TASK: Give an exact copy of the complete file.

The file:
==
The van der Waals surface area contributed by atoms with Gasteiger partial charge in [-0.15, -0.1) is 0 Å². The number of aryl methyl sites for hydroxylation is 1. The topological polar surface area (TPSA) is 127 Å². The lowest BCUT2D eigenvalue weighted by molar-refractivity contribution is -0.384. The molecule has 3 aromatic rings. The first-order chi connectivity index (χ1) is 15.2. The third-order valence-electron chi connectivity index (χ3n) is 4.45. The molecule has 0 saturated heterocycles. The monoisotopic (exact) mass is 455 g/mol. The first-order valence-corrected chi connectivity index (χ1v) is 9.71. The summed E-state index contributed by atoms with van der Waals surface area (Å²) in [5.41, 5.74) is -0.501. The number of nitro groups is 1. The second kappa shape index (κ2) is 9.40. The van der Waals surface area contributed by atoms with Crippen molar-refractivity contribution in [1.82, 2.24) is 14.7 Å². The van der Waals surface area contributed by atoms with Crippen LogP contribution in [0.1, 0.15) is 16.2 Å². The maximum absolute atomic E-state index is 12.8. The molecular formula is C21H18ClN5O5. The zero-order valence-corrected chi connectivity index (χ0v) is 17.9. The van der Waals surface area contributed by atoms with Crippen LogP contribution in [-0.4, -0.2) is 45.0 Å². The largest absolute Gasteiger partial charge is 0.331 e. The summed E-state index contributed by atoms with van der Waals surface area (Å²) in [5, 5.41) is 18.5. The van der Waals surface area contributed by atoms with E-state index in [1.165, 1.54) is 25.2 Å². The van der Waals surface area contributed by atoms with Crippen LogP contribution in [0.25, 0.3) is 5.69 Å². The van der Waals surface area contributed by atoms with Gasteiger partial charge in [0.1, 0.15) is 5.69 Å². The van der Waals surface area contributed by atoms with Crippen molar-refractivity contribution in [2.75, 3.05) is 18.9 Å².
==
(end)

The van der Waals surface area contributed by atoms with Gasteiger partial charge in [-0.15, -0.1) is 0 Å². The number of aryl methyl sites for hydroxylation is 1. The topological polar surface area (TPSA) is 127 Å². The lowest BCUT2D eigenvalue weighted by molar-refractivity contribution is -0.384. The molecule has 3 aromatic rings. The first-order chi connectivity index (χ1) is 15.2. The third-order valence-electron chi connectivity index (χ3n) is 4.45. The molecule has 0 saturated heterocycles. The monoisotopic (exact) mass is 455 g/mol. The first-order valence-corrected chi connectivity index (χ1v) is 9.71. The summed E-state index contributed by atoms with van der Waals surface area (Å²) in [5.41, 5.74) is -0.501. The number of nitro groups is 1. The second kappa shape index (κ2) is 9.40. The van der Waals surface area contributed by atoms with Crippen molar-refractivity contribution in [1.82, 2.24) is 14.7 Å². The van der Waals surface area contributed by atoms with Crippen LogP contribution in [0.1, 0.15) is 16.2 Å². The maximum absolute atomic E-state index is 12.8. The molecular formula is C21H18ClN5O5. The zero-order valence-corrected chi connectivity index (χ0v) is 17.9. The van der Waals surface area contributed by atoms with Crippen LogP contribution in [-0.4, -0.2) is 45.0 Å². The largest absolute Gasteiger partial charge is 0.331 e. The summed E-state index contributed by atoms with van der Waals surface area (Å²) in [5, 5.41) is 18.5. The van der Waals surface area contributed by atoms with E-state index in [1.165, 1.54) is 25.2 Å². The van der Waals surface area contributed by atoms with Crippen LogP contribution in [0.25, 0.3) is 5.69 Å². The van der Waals surface area contributed by atoms with Gasteiger partial charge in [0.1, 0.15) is 5.69 Å². The van der Waals surface area contributed by atoms with Crippen molar-refractivity contribution in [2.75, 3.05) is 18.9 Å².